Uzbekistan: Activist Describes Struggle Against Human Trafficking
Thursday, June 8, 2006 12:05 PM

On June 5, the U.S. State Department issued its annual report on global human trafficking. The report includes a section titled "Heroes Acting To End Modern-Day Slavery," and among the 10 heroes singled out for mention was Uzbek citizen Nodira Karimova. Karimova is the head of the Tashkent office of the International Organization for Migration (IOM) and founder of the NGO Istiqbolli Avlod.

In October 2004, Karimova spoke with Andrea Powell, director of the Washington-based NGO FAIR Fund. FAIR Fund is an international organization that supports and engages young women in civic activism to better their lives and communities. Through cross-cultural collaboration, education, funding, and training, FAIR Fund advocates the active and successful participation of young women and girls in the development of civil society.

Below, Kadirova discusses the desperate situation of girls in Uzbekistan, and why trafficking is such a big problem. (Interview used with permission from FAIR Fund.)

Nodira Karimova: Thousands of girls are being kidnapped from their homes and forced to work as sex slaves each year. Our campaign is opening a hotline, informing Uzbek girls and women of risk of accepting one of the 'dream' jobs offered to them in other countries. These people offering the jobs aren't their friends; they just want to use them for money. We want girls who are trying to come home to know we can help them. At our hotline center, a specially trained operator will give free and anonymous information on the telephone. In the last few months, we have received more that 1,000 calls, among which are calls from parents and relatives whose daughters or wives were kidnapped and forced to work as slaves. Most of these callers don't even know if their daughters, wives, girlfriends are alive or dead.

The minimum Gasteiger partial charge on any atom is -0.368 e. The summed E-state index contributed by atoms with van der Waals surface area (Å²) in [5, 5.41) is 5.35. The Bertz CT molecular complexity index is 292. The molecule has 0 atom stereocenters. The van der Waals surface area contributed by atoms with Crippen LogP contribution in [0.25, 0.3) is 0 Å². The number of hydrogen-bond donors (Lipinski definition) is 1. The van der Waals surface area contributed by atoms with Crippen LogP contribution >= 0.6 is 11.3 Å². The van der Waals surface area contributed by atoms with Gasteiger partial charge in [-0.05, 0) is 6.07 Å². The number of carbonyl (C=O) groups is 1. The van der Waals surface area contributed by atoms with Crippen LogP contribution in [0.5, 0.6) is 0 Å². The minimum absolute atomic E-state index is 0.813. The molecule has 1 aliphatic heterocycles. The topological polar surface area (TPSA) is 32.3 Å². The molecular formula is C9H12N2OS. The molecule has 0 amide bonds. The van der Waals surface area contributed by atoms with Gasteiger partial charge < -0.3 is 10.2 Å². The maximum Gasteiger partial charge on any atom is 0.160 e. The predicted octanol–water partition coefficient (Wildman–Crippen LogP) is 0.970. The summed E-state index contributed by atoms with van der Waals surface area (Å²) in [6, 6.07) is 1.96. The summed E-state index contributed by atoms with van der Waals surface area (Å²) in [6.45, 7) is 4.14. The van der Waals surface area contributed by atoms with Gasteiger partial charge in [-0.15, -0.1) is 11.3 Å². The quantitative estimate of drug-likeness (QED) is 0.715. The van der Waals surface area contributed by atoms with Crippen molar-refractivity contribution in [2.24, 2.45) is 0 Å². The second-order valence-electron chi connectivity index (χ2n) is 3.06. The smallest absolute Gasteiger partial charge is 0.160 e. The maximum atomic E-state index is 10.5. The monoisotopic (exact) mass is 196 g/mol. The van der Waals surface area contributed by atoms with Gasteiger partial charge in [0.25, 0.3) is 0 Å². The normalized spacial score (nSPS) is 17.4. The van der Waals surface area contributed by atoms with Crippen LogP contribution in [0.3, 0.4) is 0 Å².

FAIR Fund: What inspired you in starting your organization?

Karimova: I have worked with a lot of different organizations dealing with women's issues. I was always worried about the fact that women in lower economic classes were ignored and did not know about the help they could be offered by these groups. The government and social services did not pay attention to poor women. But they are the ones that need the assistance the most. It was my observation that these women and girls don't ask for help because they have been taught there is no hope for their situation. They see so many hungry, poor people around them, and eventually they give up on a good future. It is my hope that my organization can really bring hope back to lives of these women and their children through real solutions.

FF: What personal and professional problems did you have while starting your organization?

Karimova: A lot of my family and professional friends did not understand why I wanted to start my own nonprofit organization. They were worried that I was trying to solve a problem [trafficking] that was never going to get any better. They thought it was impossible to help girls who 'don't want to help themselves.' But I talked to them and eventually they started to help me. My biggest supporters were actually my husband and my father. They told me to not be impatient, and to really trust my inner voice. This was very important for me because I was pretty impatient in the beginning. I wanted to save every girl possible, but first I had to build a structure to do that.

FF: Why do you think trafficking is such a big issue in your country?

Karimova: I think that for a long time Uzbek people and the government hid the problem. We are a secretive society that does not like to share their problems with the world. A good Uzbek woman had to be first a daughter, than a wife, and finally a good mother. The girls who went abroad were not considered to be good girls. People thought any girl who would do this are just doing it be a prostitute. They did not realize the true deception of the traffickers. Most of these girls need the money -- that is why they agree to go.